Why IID Is Dysfunctional

This 1993 paper [PDF] by Michael Rosen and Rich Sexton (chair of my PhD dissertation committee) was written with the Imperial Irrigation District in mind.

Abstract: The response of water supply organizations to potential rural-to-urban water transfers is examined using cooperative and club theory frameworks. Such organizations exercise control over agricultural water rights in their areas. The proposed water trade between Southern Califronia's Imperial Irrigation District and the Metropolitan Water District is analyzed and the results show that conflicts within these organizations may result from transfer proposals, leading to the temporary or permanent stoppage of such beneficial programs. Such conflicts may be avoided by explicit definition of property rights and by fostering a careful correspondence between these rights and the strategic and operational aspects of the water supply firms.

What the abstract doesn't make clear is that "conflicts within these organizations" refers to a divergence between voting and economic power. At IID, this means that one-man, one-vote political power does not match the concentration of economic power in farmers who are few in number (about 300) but responsible for 97% of water purchases.

The result is that the majority (by vote) makes policies that serve it (e.g., no water trades or reform of water institutions), and the minority (by vote) suffers from a reduction in the value of their assets (irrigated farmland).

During my recent water chats, this mismatch repeatedly came up as a source of friction and dysfunction. The easiest way to fix it is to separate IID's functions (water and power) into two organizations -- one to do power (governed by popular vote) and another to do water (governed by vote in proportion to assessed value -- as is standard in water districts elsewhere). Since there is little overlap between water and power (only 5% of power is generated by hydropower), this split will result in few operational losses.

Unfortunately -- and as was revealed in my chat with IID staffers -- there is no political will to allow water to split off. Those who have to political power to approve such a split would rather keep control over water, no matter the inefficiencies. That's a pity, since IID controls about 3MAF (or 7.5%) of California's entire water supply.

To read IID's dismissal of such a silly idea, click here [jpg]. Sorry, but that justification ("the intrinsic connection between water and power") is just lame.

Bottom Line: IID will continue to mismanage and waste its farmers' water supply for as long as it is run for the benefit of those other than the farmers.

16 February 2009

Water Chats -- IID and Joe Tagg

Last Wednesday, I had a water chat with Joe Tagg, a farmer (and much else) who works about 3,000 acres in the Imperial Valley. Joe is a salt-of-the-earth kinda guy who says what's on his mind, and he says quite a lot. Here are some highlights of our 1 hour and 22 minute chat [29MB MP3]:
  • Water is too expensive at IID. $17/AF is way more than $6-12/AF that farmers pay elsewhere.
  • Farming is tough. There are bureaucrats everywhere with their hands out for fees and forms.
  • We want to FARM the land. Stay out of our way, and let us control our water.
  • Products are exported to many places domestically and internationally. The economic slowdown is brutal [demand for milk down?!]
  • The Imperial Irrigation District does NOT control own the water. It belongs to the farmers.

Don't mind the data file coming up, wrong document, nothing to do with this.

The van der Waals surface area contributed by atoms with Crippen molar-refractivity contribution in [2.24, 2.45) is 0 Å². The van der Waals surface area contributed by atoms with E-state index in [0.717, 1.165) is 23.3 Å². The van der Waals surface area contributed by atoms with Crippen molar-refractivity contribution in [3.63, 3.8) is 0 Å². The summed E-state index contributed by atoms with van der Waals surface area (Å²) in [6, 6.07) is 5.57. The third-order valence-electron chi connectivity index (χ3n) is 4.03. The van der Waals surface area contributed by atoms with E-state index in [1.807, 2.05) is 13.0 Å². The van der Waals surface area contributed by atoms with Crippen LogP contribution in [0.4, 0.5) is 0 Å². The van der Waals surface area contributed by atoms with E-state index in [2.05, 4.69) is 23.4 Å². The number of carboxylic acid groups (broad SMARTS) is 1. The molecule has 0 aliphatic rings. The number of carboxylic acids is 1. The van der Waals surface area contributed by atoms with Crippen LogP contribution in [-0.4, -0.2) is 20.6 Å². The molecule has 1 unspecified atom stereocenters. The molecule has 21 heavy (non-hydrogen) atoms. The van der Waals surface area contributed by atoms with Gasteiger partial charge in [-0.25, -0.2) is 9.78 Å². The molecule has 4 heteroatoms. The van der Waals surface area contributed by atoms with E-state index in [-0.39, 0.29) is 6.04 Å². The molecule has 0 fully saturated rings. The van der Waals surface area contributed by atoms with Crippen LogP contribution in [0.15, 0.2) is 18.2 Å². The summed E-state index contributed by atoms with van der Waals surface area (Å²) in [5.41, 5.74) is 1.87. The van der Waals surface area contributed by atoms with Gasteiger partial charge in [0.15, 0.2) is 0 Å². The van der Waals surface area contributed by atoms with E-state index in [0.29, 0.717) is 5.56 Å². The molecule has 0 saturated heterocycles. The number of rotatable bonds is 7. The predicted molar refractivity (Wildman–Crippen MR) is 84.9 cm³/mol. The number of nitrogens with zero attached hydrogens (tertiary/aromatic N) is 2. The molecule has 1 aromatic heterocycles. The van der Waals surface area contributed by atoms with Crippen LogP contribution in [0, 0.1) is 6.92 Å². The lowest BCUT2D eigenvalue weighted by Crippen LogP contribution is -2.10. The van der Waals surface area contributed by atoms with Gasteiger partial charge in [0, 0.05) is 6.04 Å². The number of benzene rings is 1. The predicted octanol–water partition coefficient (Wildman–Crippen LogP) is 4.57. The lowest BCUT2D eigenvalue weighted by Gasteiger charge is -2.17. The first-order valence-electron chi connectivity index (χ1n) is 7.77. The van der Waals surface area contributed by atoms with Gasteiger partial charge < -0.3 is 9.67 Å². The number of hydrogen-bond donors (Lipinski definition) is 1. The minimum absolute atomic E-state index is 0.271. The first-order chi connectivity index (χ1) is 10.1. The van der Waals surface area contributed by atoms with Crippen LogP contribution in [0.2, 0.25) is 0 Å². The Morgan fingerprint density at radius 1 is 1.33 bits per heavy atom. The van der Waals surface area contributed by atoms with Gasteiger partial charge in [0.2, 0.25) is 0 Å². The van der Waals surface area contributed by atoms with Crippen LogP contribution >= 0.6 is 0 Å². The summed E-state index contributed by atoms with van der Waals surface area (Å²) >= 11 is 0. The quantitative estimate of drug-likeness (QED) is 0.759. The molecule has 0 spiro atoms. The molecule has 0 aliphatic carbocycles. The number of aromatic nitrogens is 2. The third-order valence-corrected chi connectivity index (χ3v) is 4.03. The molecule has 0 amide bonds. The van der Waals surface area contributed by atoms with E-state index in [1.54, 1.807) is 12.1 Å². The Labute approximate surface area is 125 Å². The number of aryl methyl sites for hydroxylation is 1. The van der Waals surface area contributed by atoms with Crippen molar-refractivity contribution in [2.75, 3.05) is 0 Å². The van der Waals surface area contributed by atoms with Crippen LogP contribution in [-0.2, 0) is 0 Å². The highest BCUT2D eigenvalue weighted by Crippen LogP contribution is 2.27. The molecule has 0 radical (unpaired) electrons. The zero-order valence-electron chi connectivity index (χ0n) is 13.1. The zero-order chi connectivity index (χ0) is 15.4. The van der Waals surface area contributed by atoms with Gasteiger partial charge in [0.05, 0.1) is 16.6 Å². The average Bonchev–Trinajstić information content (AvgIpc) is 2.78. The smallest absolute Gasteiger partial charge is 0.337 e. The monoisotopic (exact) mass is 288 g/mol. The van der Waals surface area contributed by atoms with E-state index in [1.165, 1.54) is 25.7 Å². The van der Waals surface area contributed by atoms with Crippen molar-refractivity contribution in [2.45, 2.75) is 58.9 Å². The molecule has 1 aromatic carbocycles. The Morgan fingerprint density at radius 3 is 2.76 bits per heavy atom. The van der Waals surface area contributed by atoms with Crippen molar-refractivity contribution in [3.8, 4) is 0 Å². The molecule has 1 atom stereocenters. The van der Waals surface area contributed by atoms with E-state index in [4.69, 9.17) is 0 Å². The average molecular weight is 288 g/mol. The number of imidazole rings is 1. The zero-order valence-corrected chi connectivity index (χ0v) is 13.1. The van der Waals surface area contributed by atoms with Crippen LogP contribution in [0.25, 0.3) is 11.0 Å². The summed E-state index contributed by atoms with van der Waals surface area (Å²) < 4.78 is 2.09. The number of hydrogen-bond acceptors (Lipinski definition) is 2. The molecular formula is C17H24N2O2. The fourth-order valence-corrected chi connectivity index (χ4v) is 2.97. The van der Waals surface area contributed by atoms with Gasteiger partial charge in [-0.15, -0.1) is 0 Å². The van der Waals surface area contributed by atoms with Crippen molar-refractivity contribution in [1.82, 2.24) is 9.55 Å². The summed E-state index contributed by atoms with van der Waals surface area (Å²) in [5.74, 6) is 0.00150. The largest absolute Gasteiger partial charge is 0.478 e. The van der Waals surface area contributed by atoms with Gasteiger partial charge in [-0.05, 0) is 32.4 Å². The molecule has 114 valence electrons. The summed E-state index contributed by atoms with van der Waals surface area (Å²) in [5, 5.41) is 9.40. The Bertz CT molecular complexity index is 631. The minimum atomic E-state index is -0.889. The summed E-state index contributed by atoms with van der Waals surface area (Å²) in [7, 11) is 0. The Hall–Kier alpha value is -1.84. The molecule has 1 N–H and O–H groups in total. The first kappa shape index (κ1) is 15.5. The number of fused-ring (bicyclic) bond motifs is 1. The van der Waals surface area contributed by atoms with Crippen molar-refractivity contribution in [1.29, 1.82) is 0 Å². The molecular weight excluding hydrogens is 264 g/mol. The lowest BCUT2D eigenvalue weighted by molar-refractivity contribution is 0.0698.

• IID farmers grow alfalfa because water is cheap and labor is expensive.
  • The IID doesn't care about its farmers. If the farmers fight, the IID will "fight you with your own money." [Why? Because IID is controlled by popular vote, not a vote of landowners -- as is the norm in other irrigation districts.]
That's just in the first half-hour, so now you have a reason to listen to the rest.

Tomorrow I will post the interview with IID staffers and an analysis of the institutionalized dysfunction of IID. This is going to be good. Promise.

Tagg's Bottom Line: Let us (farmers) control our water.

Higher Prices Save Lives

BS sent me this story:
The National Safety Council announced today that motor vehicle deaths in 2008 achieved the lowest rate since the NSC began publishing its annual Injury Facts statistical report in the 1920s. The estimated annual death rate from motor vehicle-related crashes in 2008 was 13 deaths per 100,000 people, a 9 percent decrease from 2007, according to NSC data. The estimated annual mileage death rate for 2008 was 1.38 deaths per 100 million vehicle miles traveled, a 4 percent decrease from 2007.
So, where's the economics? Although I think that the regulatory/legal safety framework may have mattered in determining a baseline safety rate, I think that the major reason for the fall in accidents was higher gas prices. People drove less often and less fast, so there was less congestion and lower crash damage.

Bottom Line: People respond to prices. Use them!

SoCal Photo Essay

Here are some photos [click to see full size] from my recent 850 mile trip around Southern California. I spent the first days in Long Beach, and then went to Fountain Valley, Imperial Valley, Palo Verde Irrigation District (HQ in Blythe, on the AZ border), and then Los Angeles.

I was shocked to see SNOW in the mountains. It rained alot, but rain doesn't help if it cannot be stored as snowpack for the summer.


This was my first view of the Imperial Valley (about 35 mi from El Centro on I-8)


In El Centro, I saw a LOT of alfalfa (and other forage crops) being grown and harvested. I'll discuss the economics of this practice elsewhere (see Tagg's water chat, above).


This is the "Central Main Canal" -- it's earth-lined, and that matters because nobody in IID uses groundwater. Tailwater is gathered and drained into the Salton Sea.